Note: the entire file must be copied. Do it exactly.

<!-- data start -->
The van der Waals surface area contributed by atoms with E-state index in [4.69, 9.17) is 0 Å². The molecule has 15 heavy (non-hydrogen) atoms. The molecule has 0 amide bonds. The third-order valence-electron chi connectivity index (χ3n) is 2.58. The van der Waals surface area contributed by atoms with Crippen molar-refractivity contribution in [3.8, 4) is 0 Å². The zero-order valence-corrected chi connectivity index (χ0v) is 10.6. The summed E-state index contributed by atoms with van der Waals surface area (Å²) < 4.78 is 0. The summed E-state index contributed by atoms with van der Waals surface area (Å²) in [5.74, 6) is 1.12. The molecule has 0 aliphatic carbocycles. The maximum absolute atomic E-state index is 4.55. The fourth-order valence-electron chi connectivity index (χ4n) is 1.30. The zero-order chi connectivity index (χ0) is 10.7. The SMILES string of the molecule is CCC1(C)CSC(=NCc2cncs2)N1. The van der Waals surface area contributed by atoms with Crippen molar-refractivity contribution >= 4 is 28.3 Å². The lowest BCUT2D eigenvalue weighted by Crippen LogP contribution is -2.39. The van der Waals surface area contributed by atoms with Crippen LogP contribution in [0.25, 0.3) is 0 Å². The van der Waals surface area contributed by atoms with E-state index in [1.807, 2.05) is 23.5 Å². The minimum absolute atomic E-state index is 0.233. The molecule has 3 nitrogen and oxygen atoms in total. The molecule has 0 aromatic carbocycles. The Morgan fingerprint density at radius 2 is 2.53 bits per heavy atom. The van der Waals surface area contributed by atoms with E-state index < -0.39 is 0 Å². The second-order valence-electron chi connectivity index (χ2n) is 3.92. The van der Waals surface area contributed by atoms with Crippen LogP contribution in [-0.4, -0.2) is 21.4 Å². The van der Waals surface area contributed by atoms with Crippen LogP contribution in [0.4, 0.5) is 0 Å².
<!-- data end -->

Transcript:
The van der Waals surface area contributed by atoms with E-state index in [4.69, 9.17) is 0 Å². The molecule has 15 heavy (non-hydrogen) atoms. The molecule has 0 amide bonds. The third-order valence-electron chi connectivity index (χ3n) is 2.58. The van der Waals surface area contributed by atoms with Crippen molar-refractivity contribution in [3.8, 4) is 0 Å². The zero-order valence-corrected chi connectivity index (χ0v) is 10.6. The summed E-state index contributed by atoms with van der Waals surface area (Å²) < 4.78 is 0. The summed E-state index contributed by atoms with van der Waals surface area (Å²) in [5.74, 6) is 1.12. The molecule has 0 aliphatic carbocycles. The maximum absolute atomic E-state index is 4.55. The fourth-order valence-electron chi connectivity index (χ4n) is 1.30. The zero-order chi connectivity index (χ0) is 10.7. The SMILES string of the molecule is CCC1(C)CSC(=NCc2cncs2)N1. The van der Waals surface area contributed by atoms with Crippen molar-refractivity contribution >= 4 is 28.3 Å². The lowest BCUT2D eigenvalue weighted by Crippen LogP contribution is -2.39. The van der Waals surface area contributed by atoms with Crippen LogP contribution in [0.25, 0.3) is 0 Å². The van der Waals surface area contributed by atoms with E-state index in [1.807, 2.05) is 23.5 Å². The minimum absolute atomic E-state index is 0.233. The molecule has 3 nitrogen and oxygen atoms in total. The molecule has 0 aromatic carbocycles. The Morgan fingerprint density at radius 2 is 2.53 bits per heavy atom. The van der Waals surface area contributed by atoms with E-state index < -0.39 is 0 Å². The second-order valence-electron chi connectivity index (χ2n) is 3.92. The van der Waals surface area contributed by atoms with Crippen LogP contribution in [-0.4, -0.2) is 21.4 Å². The van der Waals surface area contributed by atoms with Crippen LogP contribution in [0.4, 0.5) is 0 Å².